The Federal Communications Commission, in one of the toughest actions of its history, yesterday stripped RKO General Inc. of television licenses in Boston, New York and Los Angeles because of illegal payments here and abroad by its parent corporation.

The commission, in a 4-to-3 decision, said the "natural and scope of the misconduct by RKO and its parent coporation, General Tire, was so extensive and serious and so unlike any other situation" it previously faced that the FCC "could not be assured that RKO could be trusted in the future to operate [its stations] in a manner consistent with FCC standards."

A spokesman for General Tire called the FCC action shocking and said the company would challenge the decision in federal appeals court. In the meantime, he said, RKO would continue to operate the stations.

RKO told the FCC last year that a denial of the license renewal could wipe out the company's entire broadcasting holding, which totals between $300 million and $400 millon.

The decision was based on a lengthy investigation of General Tire & Rubber Co. prepared for the Securities and Exchange Commission.

In a report to the SEC, General Tire, admitted it had maintained an illegal slush fund for payoffs here and abroad from 1971 to 1976.

A followup report by the SEC that was submitted to the FCC concluded that General Tire was guilty of foreign tax evasion, falsification of stockholders reports, filing false reports to the FCC and bribing foreign agents and officals.

The decision primarily focused on the RKO station in Boston, WNAC-TV, Channel 7, whose license was challenged by the New England Television Corp.

Although RKO told the FCC that it should not be penalized for the behavior of its parent company, the FCC concluded that there is "a close relationship" between the two firms and noted that the same person is chairman of the board for both General Tire and RKO.

In addition, the commission said that General Tire and RKO attempted to "pressure companies into placing advertising with RKO stations as a condition of doing business with General Tire."

The Justice Department, General Tire and RKO agreed to a consent decree in 1970, three years after the government filed a civil complaint concerning the advertising practices. The SEC also settled its case wtih the companies in a consent agreement.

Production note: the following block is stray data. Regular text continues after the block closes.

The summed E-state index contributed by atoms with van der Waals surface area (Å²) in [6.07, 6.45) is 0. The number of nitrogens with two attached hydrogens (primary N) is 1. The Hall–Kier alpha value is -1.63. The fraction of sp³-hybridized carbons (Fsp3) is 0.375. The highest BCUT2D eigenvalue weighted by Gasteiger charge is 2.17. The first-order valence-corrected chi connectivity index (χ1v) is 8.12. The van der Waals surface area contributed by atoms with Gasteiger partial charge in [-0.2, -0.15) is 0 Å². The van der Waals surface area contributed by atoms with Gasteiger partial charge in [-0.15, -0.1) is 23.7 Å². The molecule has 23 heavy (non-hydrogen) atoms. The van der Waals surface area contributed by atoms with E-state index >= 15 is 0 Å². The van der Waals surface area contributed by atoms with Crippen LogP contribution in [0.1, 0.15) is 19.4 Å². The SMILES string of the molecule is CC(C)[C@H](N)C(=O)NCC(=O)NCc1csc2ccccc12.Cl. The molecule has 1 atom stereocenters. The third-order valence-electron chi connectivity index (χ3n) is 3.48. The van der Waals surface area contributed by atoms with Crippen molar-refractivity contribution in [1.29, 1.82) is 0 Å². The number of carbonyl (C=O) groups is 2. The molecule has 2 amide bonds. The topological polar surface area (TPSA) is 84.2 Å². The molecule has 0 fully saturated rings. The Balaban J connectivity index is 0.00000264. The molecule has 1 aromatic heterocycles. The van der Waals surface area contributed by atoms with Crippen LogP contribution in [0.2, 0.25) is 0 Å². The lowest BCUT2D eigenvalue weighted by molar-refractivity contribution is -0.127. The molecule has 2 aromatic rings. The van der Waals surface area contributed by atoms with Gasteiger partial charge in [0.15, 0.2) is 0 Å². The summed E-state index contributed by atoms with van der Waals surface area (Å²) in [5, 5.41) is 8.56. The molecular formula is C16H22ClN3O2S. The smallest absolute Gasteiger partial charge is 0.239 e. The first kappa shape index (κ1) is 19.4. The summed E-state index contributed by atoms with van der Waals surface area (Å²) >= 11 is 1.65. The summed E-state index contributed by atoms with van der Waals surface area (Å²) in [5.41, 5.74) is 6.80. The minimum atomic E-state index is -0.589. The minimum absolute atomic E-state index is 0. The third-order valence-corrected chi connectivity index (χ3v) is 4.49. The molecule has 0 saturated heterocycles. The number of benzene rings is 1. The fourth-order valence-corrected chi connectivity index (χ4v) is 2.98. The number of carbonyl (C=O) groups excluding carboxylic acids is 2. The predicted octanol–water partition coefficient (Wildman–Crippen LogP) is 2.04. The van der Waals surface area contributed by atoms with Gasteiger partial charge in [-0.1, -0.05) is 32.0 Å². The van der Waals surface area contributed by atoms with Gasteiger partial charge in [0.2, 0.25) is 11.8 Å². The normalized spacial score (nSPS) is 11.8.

FCC Chairman Charles Ferris said late yesterday that the decision "demonstrated that the commission does make a judgment with respect to the requiste qualifications of licenses."

Ferris also noted that the FCC decision indicates judgments about the fitness of licensees also can be based on "a very full record developed here and also at other agencies, like the SEC."

But the FCC decision, reached durng an all-day closed-door meeting, also demonstrated a deep rift over the issue within the commission.

"I believe the commission is indulging in gross bureaucratic overkill in denying" the licenses, FCC Commissioner James H. Quello wrote in a dissent.

Noting that an FCC administrative law judge had recommended that the license for the Boston station be granted, Quello said yesterday's vote was "based on uproven charges and unsupported concusions" and "represents the type of bureaucratic oppression that is causing public outcry for reform."

Recation was also swift from the broadcast industry's leading trade association, the National Association of Broadcasters. Erwin Krahnow, senior vice president and general counsel, said the decision "goes to the very important and yet unresolved issue pending before the FCC, namely license stability."

"The courts have held that the public interst is best served when broadcasters have a resonable expectation of license stability," Krasnow said. b"We agree with the three commissioners who concluded that it was most unfair to take away RKO's license."

In addition to RKO's major holdings in Boston, New York and Los Angeles, the company holds 13 other broacast licenses, including a TV station in Memphis.

The FCC and RKO's "other broadcast holdings could be affected" by the decision. The commission asked its staff and other involved parties to submit further pleading on the impact of yesterday's decision on RKO's other holdings.